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Israel’s Nuclear Opacity and New Challenges

S. Samuel C. Rajiv is Associate Fellow at the Manohar Parrikar Institute for Defence Studies and Analyses, New Delhi. Click here for detailed profile
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  • May 28, 2010

    Israel’s nuclear weapons programme has variously been described as the ‘bomb in the basement’ (Michael Karpin), the ‘Samson Option (Seymour Hersh), or ‘nuclear opacity’ (Avner Cohen, Benjamin Miller, and others). Former Prime Minister Levi Eshkol’s formulation in the 1960s that “Israel will not be the first to introduce nuclear weapons into the neighbourhood” has been a defining tenet of this policy. As Avner Cohen shows in his book Israel and the Bomb, Eshkol concretised the policy of ‘nuclear ambiguity’ from the earlier policy of ‘nuclear denial’ that was initially followed by Prime Minister Ben Gurion in an effort to fend off American pressure and not force its Arab neighbours to go down the same route. This policy of ambiguity regarding its nuclear profile has come under intermittent strains – during the initial reverses suffered in the 1973 Yom Kippur war, the 1986 Vanunu revelations, debates about a nuclear weapon free zone (NWFZ) in the region, and concerns generated by the Iranian nuclear programme. Recent ‘revelations’ about Israel-South Africa nuclear ties have also brought into focus the Israeli policy of nuclear opacity.

    Israel-South Africa Nuclear Ties

    An article published in The Guardian on May 23, 2010 draws on the latest book of American academic Sasha-Polakow Suransky The Unspoken Alliance: Israel’s Secret Relationship with Apartheid South Africa, which contains information about alleged Israeli nuclear cooperation with the apartheid regime. The author cites ‘secret’ South African minutes of meetings held on March 31, 1975 between Israel’s then defence minister and current president Shimon Peres indicating that Peres offered to sell to South Africa nuclear warheads along with Jericho missiles as part of a project code-named ‘Chalet’.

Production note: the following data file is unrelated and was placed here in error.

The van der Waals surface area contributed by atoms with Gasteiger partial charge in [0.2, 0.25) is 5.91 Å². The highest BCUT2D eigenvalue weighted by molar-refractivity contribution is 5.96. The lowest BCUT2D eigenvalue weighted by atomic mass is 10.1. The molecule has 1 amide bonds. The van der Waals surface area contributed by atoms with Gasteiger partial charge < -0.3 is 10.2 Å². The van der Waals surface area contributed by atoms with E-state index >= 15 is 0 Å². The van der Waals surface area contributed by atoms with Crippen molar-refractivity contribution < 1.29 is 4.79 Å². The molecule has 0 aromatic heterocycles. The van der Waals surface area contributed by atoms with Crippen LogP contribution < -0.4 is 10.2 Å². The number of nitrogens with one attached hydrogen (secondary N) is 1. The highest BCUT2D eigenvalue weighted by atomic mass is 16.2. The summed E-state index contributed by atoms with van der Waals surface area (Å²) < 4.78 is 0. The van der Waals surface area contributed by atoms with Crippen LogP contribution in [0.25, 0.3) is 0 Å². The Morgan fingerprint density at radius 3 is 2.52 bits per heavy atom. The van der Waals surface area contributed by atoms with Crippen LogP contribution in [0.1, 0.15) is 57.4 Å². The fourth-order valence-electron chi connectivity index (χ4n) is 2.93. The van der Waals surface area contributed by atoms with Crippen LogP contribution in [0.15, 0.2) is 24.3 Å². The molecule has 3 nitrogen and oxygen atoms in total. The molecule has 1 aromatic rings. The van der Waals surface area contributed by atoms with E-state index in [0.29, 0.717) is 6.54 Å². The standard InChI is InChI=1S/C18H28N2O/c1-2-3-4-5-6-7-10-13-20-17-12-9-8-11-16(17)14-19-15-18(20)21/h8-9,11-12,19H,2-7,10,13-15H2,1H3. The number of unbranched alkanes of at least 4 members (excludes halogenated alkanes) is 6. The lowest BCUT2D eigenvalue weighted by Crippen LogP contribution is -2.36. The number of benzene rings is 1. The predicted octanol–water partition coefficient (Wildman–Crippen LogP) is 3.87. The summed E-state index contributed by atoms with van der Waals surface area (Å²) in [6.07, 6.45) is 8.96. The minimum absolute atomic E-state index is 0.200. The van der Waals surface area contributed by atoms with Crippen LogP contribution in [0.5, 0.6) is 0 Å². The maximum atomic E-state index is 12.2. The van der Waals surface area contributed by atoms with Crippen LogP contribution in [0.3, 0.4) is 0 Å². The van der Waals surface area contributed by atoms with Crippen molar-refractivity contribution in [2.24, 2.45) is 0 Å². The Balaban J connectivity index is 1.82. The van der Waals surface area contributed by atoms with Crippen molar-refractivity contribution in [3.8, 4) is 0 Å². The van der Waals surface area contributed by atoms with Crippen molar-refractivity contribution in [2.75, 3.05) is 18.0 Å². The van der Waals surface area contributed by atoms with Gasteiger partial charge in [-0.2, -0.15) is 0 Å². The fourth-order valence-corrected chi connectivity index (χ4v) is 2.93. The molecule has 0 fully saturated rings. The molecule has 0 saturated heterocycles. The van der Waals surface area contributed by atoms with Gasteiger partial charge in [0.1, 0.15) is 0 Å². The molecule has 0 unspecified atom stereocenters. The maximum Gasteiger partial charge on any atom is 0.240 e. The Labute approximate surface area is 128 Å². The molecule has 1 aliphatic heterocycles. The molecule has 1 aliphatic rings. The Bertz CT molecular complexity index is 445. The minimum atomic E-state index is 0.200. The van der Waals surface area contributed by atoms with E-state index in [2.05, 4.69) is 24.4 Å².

President Peres and the Israeli government have dismissed the assertions and stated that there was “no basis for the claims” that the language used in the minutes which show Peres offering ‘three sizes’ of warheads of the Jericho missile to South African defence minister P.W. Botha included a nuclear warhead. The other two sizes according to Suransky were conventional and chemical warheads. The article cites Suransky as stating that South Africa was only interested in nuclear-tipped Jerichos – as revealed in a memo written by South African defence chief R.F. Armstrong on the same day as the Peres-Botha meeting. Armstrong’s memo was earlier cited by Peter Liberman in his 2004 article in Non-Proliferation Review “Israel and the South African Bomb.” Liberman also cites investigative reporter Seymour Hersh who in his book The Samson Option, quoting Israeli sources, suggested that Israel offered nuclear weapons to South Africa in return for nuclear testing grounds. A former South African naval commander convicted of spying for the Soviet Union had, in 1994, also revealed that Israel had offered eight nuclear–tipped Jericho missiles to South Africa.

    Other instances of Israel-South Africa nuclear cooperation include the September 22, 1979 ‘double flash’ characteristic of a nuclear explosion which was picked up by an American ‘Vela’ satellite off the Prince Edward Islands belonging to South Africa. Controversy though surrounds that event, with explanations ranging from satellite malfunction to a meteor strike registering as the ‘double flash’. Israel is also reported to have obtained 600 tonnes of uranium oxide from South Africa and in return gave it 30 grams of tritium in a consignment marked ‘tea leaves’ in 1977.